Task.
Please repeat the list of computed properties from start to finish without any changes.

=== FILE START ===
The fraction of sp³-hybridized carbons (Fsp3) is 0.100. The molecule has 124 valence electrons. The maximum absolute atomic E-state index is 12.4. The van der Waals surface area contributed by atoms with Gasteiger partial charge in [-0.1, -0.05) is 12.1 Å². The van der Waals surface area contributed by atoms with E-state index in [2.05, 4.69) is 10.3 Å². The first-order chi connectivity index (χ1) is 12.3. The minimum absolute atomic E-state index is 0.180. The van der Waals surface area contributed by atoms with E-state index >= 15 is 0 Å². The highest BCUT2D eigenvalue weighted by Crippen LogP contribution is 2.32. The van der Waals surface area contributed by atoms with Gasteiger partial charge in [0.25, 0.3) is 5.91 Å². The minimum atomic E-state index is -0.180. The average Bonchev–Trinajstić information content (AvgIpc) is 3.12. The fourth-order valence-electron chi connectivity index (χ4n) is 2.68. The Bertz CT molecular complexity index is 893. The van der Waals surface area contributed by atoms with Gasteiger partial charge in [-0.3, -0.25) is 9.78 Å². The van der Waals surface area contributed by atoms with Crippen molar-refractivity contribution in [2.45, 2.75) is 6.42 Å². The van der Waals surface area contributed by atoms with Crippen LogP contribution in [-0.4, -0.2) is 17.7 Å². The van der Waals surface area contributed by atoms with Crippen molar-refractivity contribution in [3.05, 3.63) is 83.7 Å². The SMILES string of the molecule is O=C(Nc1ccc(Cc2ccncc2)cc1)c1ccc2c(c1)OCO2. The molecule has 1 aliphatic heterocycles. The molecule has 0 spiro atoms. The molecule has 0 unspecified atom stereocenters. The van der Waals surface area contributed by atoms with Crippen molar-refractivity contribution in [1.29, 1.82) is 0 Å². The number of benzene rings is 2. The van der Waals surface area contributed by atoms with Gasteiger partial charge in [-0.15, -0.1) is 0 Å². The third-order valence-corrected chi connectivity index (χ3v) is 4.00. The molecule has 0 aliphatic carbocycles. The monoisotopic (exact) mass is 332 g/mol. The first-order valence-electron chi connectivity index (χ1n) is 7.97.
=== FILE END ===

The fraction of sp³-hybridized carbons (Fsp3) is 0.100. The molecule has 124 valence electrons. The maximum absolute atomic E-state index is 12.4. The van der Waals surface area contributed by atoms with Gasteiger partial charge in [-0.1, -0.05) is 12.1 Å². The van der Waals surface area contributed by atoms with E-state index in [2.05, 4.69) is 10.3 Å². The first-order chi connectivity index (χ1) is 12.3. The minimum absolute atomic E-state index is 0.180. The van der Waals surface area contributed by atoms with E-state index >= 15 is 0 Å². The highest BCUT2D eigenvalue weighted by Crippen LogP contribution is 2.32. The van der Waals surface area contributed by atoms with Gasteiger partial charge in [0.25, 0.3) is 5.91 Å². The minimum atomic E-state index is -0.180. The average Bonchev–Trinajstić information content (AvgIpc) is 3.12. The fourth-order valence-electron chi connectivity index (χ4n) is 2.68. The Bertz CT molecular complexity index is 893. The van der Waals surface area contributed by atoms with Gasteiger partial charge in [-0.3, -0.25) is 9.78 Å². The van der Waals surface area contributed by atoms with Crippen molar-refractivity contribution in [2.45, 2.75) is 6.42 Å². The van der Waals surface area contributed by atoms with Crippen LogP contribution in [-0.4, -0.2) is 17.7 Å². The van der Waals surface area contributed by atoms with Crippen molar-refractivity contribution in [3.05, 3.63) is 83.7 Å². The SMILES string of the molecule is O=C(Nc1ccc(Cc2ccncc2)cc1)c1ccc2c(c1)OCO2. The molecule has 1 aliphatic heterocycles. The molecule has 0 spiro atoms. The molecule has 0 unspecified atom stereocenters. The van der Waals surface area contributed by atoms with Crippen molar-refractivity contribution in [1.29, 1.82) is 0 Å². The number of benzene rings is 2. The van der Waals surface area contributed by atoms with Gasteiger partial charge in [-0.15, -0.1) is 0 Å². The third-order valence-corrected chi connectivity index (χ3v) is 4.00. The molecule has 0 aliphatic carbocycles. The monoisotopic (exact) mass is 332 g/mol. The first-order valence-electron chi connectivity index (χ1n) is 7.97.